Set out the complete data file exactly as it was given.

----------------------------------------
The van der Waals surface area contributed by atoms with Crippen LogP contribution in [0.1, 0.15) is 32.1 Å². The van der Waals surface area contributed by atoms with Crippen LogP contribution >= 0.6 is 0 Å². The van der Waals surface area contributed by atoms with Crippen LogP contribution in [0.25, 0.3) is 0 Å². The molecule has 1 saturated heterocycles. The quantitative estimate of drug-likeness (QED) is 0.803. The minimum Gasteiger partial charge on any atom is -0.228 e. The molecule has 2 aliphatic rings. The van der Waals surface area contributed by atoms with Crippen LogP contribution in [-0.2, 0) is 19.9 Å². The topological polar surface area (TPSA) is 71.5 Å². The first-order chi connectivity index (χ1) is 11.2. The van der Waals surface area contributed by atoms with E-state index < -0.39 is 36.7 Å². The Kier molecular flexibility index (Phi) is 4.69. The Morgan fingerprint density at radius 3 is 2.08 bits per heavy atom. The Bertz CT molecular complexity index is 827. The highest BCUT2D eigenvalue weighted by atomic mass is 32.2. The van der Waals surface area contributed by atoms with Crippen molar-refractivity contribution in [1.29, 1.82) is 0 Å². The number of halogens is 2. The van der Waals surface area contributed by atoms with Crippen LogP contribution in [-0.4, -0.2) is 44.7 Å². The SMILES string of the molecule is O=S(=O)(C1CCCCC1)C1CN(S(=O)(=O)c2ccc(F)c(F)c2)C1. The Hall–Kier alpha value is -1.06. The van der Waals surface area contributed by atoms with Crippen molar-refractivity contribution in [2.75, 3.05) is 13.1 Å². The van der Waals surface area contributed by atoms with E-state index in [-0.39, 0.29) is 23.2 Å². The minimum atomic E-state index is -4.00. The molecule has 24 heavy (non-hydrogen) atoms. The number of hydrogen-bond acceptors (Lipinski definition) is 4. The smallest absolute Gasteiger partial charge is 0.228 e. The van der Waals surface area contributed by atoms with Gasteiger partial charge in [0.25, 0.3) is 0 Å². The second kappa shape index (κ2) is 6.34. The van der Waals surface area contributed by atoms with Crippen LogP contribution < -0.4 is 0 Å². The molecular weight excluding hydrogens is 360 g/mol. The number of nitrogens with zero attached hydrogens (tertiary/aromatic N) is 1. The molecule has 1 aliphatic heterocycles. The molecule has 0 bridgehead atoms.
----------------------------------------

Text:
The van der Waals surface area contributed by atoms with Crippen LogP contribution in [0.1, 0.15) is 32.1 Å². The van der Waals surface area contributed by atoms with Crippen LogP contribution >= 0.6 is 0 Å². The van der Waals surface area contributed by atoms with Crippen LogP contribution in [0.25, 0.3) is 0 Å². The molecule has 1 saturated heterocycles. The quantitative estimate of drug-likeness (QED) is 0.803. The minimum Gasteiger partial charge on any atom is -0.228 e. The molecule has 2 aliphatic rings. The van der Waals surface area contributed by atoms with Crippen LogP contribution in [-0.2, 0) is 19.9 Å². The topological polar surface area (TPSA) is 71.5 Å². The first-order chi connectivity index (χ1) is 11.2. The van der Waals surface area contributed by atoms with E-state index < -0.39 is 36.7 Å². The Kier molecular flexibility index (Phi) is 4.69. The Morgan fingerprint density at radius 3 is 2.08 bits per heavy atom. The Bertz CT molecular complexity index is 827. The highest BCUT2D eigenvalue weighted by atomic mass is 32.2. The van der Waals surface area contributed by atoms with Crippen molar-refractivity contribution in [1.29, 1.82) is 0 Å². The number of halogens is 2. The van der Waals surface area contributed by atoms with Crippen LogP contribution in [-0.4, -0.2) is 44.7 Å². The SMILES string of the molecule is O=S(=O)(C1CCCCC1)C1CN(S(=O)(=O)c2ccc(F)c(F)c2)C1. The Hall–Kier alpha value is -1.06. The van der Waals surface area contributed by atoms with Crippen molar-refractivity contribution in [2.75, 3.05) is 13.1 Å². The van der Waals surface area contributed by atoms with E-state index in [-0.39, 0.29) is 23.2 Å². The minimum atomic E-state index is -4.00. The molecule has 24 heavy (non-hydrogen) atoms. The number of hydrogen-bond acceptors (Lipinski definition) is 4. The smallest absolute Gasteiger partial charge is 0.228 e. The van der Waals surface area contributed by atoms with Gasteiger partial charge in [0.25, 0.3) is 0 Å². The second kappa shape index (κ2) is 6.34. The van der Waals surface area contributed by atoms with Crippen LogP contribution < -0.4 is 0 Å². The molecular weight excluding hydrogens is 360 g/mol. The number of nitrogens with zero attached hydrogens (tertiary/aromatic N) is 1. The molecule has 1 aliphatic heterocycles. The molecule has 0 bridgehead atoms.